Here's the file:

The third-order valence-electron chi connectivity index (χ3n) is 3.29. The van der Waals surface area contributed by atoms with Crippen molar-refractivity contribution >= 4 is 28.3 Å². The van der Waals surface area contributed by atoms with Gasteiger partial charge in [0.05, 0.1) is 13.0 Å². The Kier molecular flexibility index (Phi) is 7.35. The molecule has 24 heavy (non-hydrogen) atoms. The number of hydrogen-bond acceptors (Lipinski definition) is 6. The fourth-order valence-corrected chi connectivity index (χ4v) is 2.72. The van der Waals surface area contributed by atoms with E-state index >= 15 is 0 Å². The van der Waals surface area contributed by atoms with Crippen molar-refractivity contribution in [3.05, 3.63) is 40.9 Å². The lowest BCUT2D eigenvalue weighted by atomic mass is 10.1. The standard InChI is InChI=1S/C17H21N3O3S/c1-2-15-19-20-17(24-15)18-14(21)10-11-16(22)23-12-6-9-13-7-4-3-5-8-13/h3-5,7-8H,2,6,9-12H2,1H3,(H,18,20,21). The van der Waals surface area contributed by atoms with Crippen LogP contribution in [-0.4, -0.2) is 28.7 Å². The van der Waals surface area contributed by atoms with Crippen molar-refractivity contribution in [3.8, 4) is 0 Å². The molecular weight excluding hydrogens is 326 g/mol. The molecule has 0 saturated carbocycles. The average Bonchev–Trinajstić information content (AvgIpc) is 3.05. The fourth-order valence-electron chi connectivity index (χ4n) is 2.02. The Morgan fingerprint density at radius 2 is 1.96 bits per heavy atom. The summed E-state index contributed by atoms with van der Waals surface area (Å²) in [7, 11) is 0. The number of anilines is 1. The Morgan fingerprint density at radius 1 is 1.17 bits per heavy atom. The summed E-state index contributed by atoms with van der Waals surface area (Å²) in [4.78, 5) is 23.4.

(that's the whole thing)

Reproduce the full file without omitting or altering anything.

The third-order valence-electron chi connectivity index (χ3n) is 3.29. The van der Waals surface area contributed by atoms with Crippen molar-refractivity contribution >= 4 is 28.3 Å². The van der Waals surface area contributed by atoms with Gasteiger partial charge in [0.05, 0.1) is 13.0 Å². The Kier molecular flexibility index (Phi) is 7.35. The molecule has 24 heavy (non-hydrogen) atoms. The number of hydrogen-bond acceptors (Lipinski definition) is 6. The fourth-order valence-corrected chi connectivity index (χ4v) is 2.72. The van der Waals surface area contributed by atoms with E-state index >= 15 is 0 Å². The van der Waals surface area contributed by atoms with Crippen molar-refractivity contribution in [3.05, 3.63) is 40.9 Å². The lowest BCUT2D eigenvalue weighted by atomic mass is 10.1. The standard InChI is InChI=1S/C17H21N3O3S/c1-2-15-19-20-17(24-15)18-14(21)10-11-16(22)23-12-6-9-13-7-4-3-5-8-13/h3-5,7-8H,2,6,9-12H2,1H3,(H,18,20,21). The van der Waals surface area contributed by atoms with Crippen LogP contribution in [-0.4, -0.2) is 28.7 Å². The van der Waals surface area contributed by atoms with Crippen molar-refractivity contribution in [3.8, 4) is 0 Å². The molecular weight excluding hydrogens is 326 g/mol. The molecule has 0 saturated carbocycles. The average Bonchev–Trinajstić information content (AvgIpc) is 3.05. The fourth-order valence-electron chi connectivity index (χ4n) is 2.02. The Morgan fingerprint density at radius 2 is 1.96 bits per heavy atom. The summed E-state index contributed by atoms with van der Waals surface area (Å²) in [7, 11) is 0. The number of anilines is 1. The Morgan fingerprint density at radius 1 is 1.17 bits per heavy atom. The summed E-state index contributed by atoms with van der Waals surface area (Å²) in [4.78, 5) is 23.4.